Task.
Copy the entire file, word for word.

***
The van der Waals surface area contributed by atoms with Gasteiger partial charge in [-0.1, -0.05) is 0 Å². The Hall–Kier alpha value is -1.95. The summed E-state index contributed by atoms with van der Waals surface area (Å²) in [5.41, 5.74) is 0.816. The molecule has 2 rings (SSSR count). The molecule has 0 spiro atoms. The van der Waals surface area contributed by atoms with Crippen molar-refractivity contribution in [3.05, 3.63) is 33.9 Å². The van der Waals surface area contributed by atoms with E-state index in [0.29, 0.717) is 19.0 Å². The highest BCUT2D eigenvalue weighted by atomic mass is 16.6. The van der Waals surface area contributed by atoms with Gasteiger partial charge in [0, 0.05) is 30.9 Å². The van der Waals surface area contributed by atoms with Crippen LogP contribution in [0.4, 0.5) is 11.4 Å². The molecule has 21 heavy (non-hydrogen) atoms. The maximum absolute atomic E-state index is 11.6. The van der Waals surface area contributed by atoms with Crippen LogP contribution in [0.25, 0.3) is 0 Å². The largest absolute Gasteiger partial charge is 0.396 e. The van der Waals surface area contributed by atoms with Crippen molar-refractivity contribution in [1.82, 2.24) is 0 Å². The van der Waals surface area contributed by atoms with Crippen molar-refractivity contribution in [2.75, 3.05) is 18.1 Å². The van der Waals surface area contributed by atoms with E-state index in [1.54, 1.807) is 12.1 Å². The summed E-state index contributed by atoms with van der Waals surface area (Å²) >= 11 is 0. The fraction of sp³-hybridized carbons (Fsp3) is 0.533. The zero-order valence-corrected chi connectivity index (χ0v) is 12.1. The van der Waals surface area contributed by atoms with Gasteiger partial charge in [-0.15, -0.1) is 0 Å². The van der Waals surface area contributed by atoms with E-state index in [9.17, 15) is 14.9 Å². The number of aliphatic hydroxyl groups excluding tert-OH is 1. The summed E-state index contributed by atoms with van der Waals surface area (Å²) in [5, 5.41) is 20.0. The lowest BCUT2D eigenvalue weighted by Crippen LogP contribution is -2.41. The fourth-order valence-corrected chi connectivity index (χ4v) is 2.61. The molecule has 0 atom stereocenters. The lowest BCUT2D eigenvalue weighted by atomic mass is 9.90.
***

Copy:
The van der Waals surface area contributed by atoms with Gasteiger partial charge in [-0.1, -0.05) is 0 Å². The Hall–Kier alpha value is -1.95. The summed E-state index contributed by atoms with van der Waals surface area (Å²) in [5.41, 5.74) is 0.816. The molecule has 2 rings (SSSR count). The molecule has 0 spiro atoms. The van der Waals surface area contributed by atoms with Crippen molar-refractivity contribution in [3.05, 3.63) is 33.9 Å². The van der Waals surface area contributed by atoms with E-state index in [0.29, 0.717) is 19.0 Å². The highest BCUT2D eigenvalue weighted by atomic mass is 16.6. The van der Waals surface area contributed by atoms with Gasteiger partial charge in [0, 0.05) is 30.9 Å². The van der Waals surface area contributed by atoms with Crippen LogP contribution in [0.4, 0.5) is 11.4 Å². The molecule has 21 heavy (non-hydrogen) atoms. The maximum absolute atomic E-state index is 11.6. The van der Waals surface area contributed by atoms with Crippen LogP contribution in [0.25, 0.3) is 0 Å². The largest absolute Gasteiger partial charge is 0.396 e. The van der Waals surface area contributed by atoms with Crippen molar-refractivity contribution in [1.82, 2.24) is 0 Å². The van der Waals surface area contributed by atoms with Crippen molar-refractivity contribution in [2.75, 3.05) is 18.1 Å². The van der Waals surface area contributed by atoms with E-state index in [1.54, 1.807) is 12.1 Å². The summed E-state index contributed by atoms with van der Waals surface area (Å²) >= 11 is 0. The fraction of sp³-hybridized carbons (Fsp3) is 0.533. The zero-order valence-corrected chi connectivity index (χ0v) is 12.1. The van der Waals surface area contributed by atoms with Gasteiger partial charge in [-0.15, -0.1) is 0 Å². The van der Waals surface area contributed by atoms with E-state index in [9.17, 15) is 14.9 Å². The number of aliphatic hydroxyl groups excluding tert-OH is 1. The summed E-state index contributed by atoms with van der Waals surface area (Å²) in [5, 5.41) is 20.0. The lowest BCUT2D eigenvalue weighted by Crippen LogP contribution is -2.41. The fourth-order valence-corrected chi connectivity index (χ4v) is 2.61. The molecule has 0 atom stereocenters. The lowest BCUT2D eigenvalue weighted by atomic mass is 9.90.